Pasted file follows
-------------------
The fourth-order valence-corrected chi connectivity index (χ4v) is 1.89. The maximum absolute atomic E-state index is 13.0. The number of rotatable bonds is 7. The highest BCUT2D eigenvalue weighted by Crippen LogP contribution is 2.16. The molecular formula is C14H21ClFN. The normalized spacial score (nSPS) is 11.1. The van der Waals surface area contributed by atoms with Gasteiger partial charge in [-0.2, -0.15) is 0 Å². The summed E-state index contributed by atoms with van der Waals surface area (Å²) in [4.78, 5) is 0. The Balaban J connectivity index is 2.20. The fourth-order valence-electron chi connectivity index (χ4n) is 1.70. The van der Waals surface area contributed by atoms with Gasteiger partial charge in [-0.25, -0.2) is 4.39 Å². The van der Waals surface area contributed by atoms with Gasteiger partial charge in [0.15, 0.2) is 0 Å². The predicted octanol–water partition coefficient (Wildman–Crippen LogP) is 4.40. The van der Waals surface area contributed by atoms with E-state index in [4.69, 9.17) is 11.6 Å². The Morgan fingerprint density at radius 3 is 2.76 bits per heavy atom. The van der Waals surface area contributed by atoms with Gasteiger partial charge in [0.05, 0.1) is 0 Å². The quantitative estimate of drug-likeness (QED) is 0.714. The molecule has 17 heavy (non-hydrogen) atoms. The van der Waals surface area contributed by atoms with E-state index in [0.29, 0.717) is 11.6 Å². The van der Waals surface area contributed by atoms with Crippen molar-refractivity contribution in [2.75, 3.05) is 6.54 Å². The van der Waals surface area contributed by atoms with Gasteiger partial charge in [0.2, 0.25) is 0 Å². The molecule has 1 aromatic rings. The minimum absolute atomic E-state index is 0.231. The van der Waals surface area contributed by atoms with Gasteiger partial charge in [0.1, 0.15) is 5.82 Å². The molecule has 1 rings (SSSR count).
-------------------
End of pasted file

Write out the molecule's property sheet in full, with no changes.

The fourth-order valence-corrected chi connectivity index (χ4v) is 1.89. The maximum absolute atomic E-state index is 13.0. The number of rotatable bonds is 7. The highest BCUT2D eigenvalue weighted by Crippen LogP contribution is 2.16. The molecular formula is C14H21ClFN. The normalized spacial score (nSPS) is 11.1. The van der Waals surface area contributed by atoms with Gasteiger partial charge in [-0.2, -0.15) is 0 Å². The summed E-state index contributed by atoms with van der Waals surface area (Å²) in [4.78, 5) is 0. The Balaban J connectivity index is 2.20. The fourth-order valence-electron chi connectivity index (χ4n) is 1.70. The van der Waals surface area contributed by atoms with Gasteiger partial charge in [-0.25, -0.2) is 4.39 Å². The van der Waals surface area contributed by atoms with Gasteiger partial charge in [0.15, 0.2) is 0 Å². The predicted octanol–water partition coefficient (Wildman–Crippen LogP) is 4.40. The van der Waals surface area contributed by atoms with E-state index in [4.69, 9.17) is 11.6 Å². The Morgan fingerprint density at radius 3 is 2.76 bits per heavy atom. The van der Waals surface area contributed by atoms with Gasteiger partial charge in [0.05, 0.1) is 0 Å². The quantitative estimate of drug-likeness (QED) is 0.714. The molecule has 17 heavy (non-hydrogen) atoms. The van der Waals surface area contributed by atoms with E-state index in [0.29, 0.717) is 11.6 Å². The van der Waals surface area contributed by atoms with Crippen molar-refractivity contribution in [2.75, 3.05) is 6.54 Å². The van der Waals surface area contributed by atoms with Gasteiger partial charge in [0.2, 0.25) is 0 Å². The molecule has 1 aromatic rings. The minimum absolute atomic E-state index is 0.231. The van der Waals surface area contributed by atoms with Gasteiger partial charge in [0.1, 0.15) is 5.82 Å². The molecule has 1 rings (SSSR count).